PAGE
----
The fun I found with the comic was figuring out what the comic version is of the detective coming up with whether the theory is false or the theory is right and making it visual. Writing this book, you realize how crime writers — Bendis, Frank Miller, and Darwin Cooke — are so experimental in form because the genre lends itself to prose. It’s a lot of people interviewing each other and talking for ten pages straight and part of the fun is trying to use all those techniques and adding them to the genre.
MFR: With Infidel and The Good Asian, you make it a point to address the evil of racism. What do you think is the ideal way to address such a stain on society?
Pichetshote: (sighs) That’s a big question. A way to handle it, or the way I’ve chosen to handle it is to address it and be as honest with all the different facets it affects. For both of these books, research was a big part of the process. It’s the research of going to books and blogs, but other times it’s in terms of talking with people whose experiences are like mine or are not like mine. To get a sense of it.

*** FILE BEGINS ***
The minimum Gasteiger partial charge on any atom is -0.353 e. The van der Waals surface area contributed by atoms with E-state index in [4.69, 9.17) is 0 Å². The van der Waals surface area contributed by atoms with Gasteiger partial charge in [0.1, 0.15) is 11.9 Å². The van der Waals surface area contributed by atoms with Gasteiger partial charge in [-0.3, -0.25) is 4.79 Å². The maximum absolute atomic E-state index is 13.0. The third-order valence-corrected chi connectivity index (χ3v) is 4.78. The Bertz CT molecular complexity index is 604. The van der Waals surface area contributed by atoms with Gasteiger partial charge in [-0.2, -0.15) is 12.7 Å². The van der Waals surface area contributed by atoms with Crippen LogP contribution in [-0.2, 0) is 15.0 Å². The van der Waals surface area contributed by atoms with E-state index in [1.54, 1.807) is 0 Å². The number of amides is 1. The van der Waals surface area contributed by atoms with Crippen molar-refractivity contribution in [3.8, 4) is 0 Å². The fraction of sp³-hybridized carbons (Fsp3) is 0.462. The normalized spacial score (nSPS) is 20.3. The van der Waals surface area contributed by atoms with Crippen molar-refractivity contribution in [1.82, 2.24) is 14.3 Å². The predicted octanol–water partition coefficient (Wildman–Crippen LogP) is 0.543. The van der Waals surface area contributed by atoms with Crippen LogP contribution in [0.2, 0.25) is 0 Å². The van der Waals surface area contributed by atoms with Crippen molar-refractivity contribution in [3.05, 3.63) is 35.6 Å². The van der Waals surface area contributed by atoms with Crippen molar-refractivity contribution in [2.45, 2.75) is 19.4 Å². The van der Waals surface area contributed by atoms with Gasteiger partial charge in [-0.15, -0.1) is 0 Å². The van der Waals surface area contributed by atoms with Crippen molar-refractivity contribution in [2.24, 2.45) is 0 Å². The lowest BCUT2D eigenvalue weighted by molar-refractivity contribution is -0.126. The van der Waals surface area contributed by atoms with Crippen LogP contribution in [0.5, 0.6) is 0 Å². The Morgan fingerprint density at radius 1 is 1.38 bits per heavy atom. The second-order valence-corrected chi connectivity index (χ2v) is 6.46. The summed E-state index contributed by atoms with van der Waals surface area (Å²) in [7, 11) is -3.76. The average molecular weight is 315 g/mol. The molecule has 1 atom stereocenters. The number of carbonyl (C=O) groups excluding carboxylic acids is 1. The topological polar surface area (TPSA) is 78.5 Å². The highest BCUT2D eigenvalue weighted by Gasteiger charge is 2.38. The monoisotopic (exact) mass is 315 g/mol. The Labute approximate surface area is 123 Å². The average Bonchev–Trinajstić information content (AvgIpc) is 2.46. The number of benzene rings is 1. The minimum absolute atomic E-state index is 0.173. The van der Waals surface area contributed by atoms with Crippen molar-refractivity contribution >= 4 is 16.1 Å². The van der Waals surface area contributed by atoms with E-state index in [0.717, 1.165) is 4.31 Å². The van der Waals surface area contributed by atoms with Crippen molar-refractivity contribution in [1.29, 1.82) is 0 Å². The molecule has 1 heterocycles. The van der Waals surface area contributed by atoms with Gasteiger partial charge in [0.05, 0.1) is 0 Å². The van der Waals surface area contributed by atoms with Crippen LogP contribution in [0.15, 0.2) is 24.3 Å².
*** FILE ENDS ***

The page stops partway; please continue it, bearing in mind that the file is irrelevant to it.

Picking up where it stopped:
With Infidel, I made a lot of friends talking about the themes of the book. With The Good Asian, I didn’t want to take it for granted that because I’m Asian I have a handle on everything. You don’t know what you don’t know. I had a lot of conversations with friends and other people I respect on different things. That’s how I decided to tackle it. We are all blind men trying to tell you what an elephant is. And trying to get as many blind men together to get a consensus of what the elephant is has been my strategy.
MFR: The Chinese Exclusion Act plays heavily into The Good Asian and is an element of history many people seem to forget. What made you want to tackle such an issue?
Pichetshote: You just answered it. I felt kinda ashamed as an Asian American, I didn’t know about the Chinese Exclusion Act. It’s funny, I’m ethnically Chinese, but I self-identify as Thai American and the reason is that, growing up, my mom and dad would argue about politics. This would be in Thailand, my dad would always end with “That’s the problem with Thai people, they blah blah” and my mom would just be like, “You’re Thai.” He’d be like “I’m Chinese.” My mom would say “You don’t speak Chinese, you’ve never been to China, don’t give me all that Chinese crap. You and me, we are both Thai.” His parents immigrated from China and he grew up in Thailand his whole life. He passed away a few years ago and I think part of dealing with his loss was me trying to get back to my Chinese roots.